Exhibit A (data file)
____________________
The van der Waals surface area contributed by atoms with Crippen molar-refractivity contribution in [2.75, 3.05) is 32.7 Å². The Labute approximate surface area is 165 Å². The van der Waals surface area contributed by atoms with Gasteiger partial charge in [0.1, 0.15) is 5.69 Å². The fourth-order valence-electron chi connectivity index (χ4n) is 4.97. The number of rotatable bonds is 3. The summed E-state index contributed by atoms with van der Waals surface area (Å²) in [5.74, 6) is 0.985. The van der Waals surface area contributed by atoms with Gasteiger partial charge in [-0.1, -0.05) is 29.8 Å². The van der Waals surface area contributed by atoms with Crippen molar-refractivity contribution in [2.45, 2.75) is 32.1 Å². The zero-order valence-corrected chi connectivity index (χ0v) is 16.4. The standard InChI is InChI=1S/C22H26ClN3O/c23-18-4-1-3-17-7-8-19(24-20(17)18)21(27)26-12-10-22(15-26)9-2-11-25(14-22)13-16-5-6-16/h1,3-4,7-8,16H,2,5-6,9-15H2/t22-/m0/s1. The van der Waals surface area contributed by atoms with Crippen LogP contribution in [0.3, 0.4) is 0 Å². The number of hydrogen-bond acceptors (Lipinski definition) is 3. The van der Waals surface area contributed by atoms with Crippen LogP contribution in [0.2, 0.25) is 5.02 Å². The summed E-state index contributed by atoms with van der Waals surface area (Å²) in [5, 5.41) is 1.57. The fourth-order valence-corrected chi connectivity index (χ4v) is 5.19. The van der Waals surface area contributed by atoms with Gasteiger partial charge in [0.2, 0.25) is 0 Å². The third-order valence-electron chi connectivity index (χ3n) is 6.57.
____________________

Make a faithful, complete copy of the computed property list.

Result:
The van der Waals surface area contributed by atoms with Crippen molar-refractivity contribution in [2.75, 3.05) is 32.7 Å². The Labute approximate surface area is 165 Å². The van der Waals surface area contributed by atoms with Gasteiger partial charge in [0.1, 0.15) is 5.69 Å². The fourth-order valence-electron chi connectivity index (χ4n) is 4.97. The number of rotatable bonds is 3. The summed E-state index contributed by atoms with van der Waals surface area (Å²) in [5.74, 6) is 0.985. The van der Waals surface area contributed by atoms with Gasteiger partial charge in [-0.1, -0.05) is 29.8 Å². The van der Waals surface area contributed by atoms with Crippen molar-refractivity contribution in [2.45, 2.75) is 32.1 Å². The zero-order valence-corrected chi connectivity index (χ0v) is 16.4. The standard InChI is InChI=1S/C22H26ClN3O/c23-18-4-1-3-17-7-8-19(24-20(17)18)21(27)26-12-10-22(15-26)9-2-11-25(14-22)13-16-5-6-16/h1,3-4,7-8,16H,2,5-6,9-15H2/t22-/m0/s1. The van der Waals surface area contributed by atoms with Crippen LogP contribution in [0.3, 0.4) is 0 Å². The number of hydrogen-bond acceptors (Lipinski definition) is 3. The van der Waals surface area contributed by atoms with Crippen LogP contribution in [0.2, 0.25) is 5.02 Å². The summed E-state index contributed by atoms with van der Waals surface area (Å²) in [5, 5.41) is 1.57. The fourth-order valence-corrected chi connectivity index (χ4v) is 5.19. The van der Waals surface area contributed by atoms with Gasteiger partial charge in [0.2, 0.25) is 0 Å². The third-order valence-electron chi connectivity index (χ3n) is 6.57.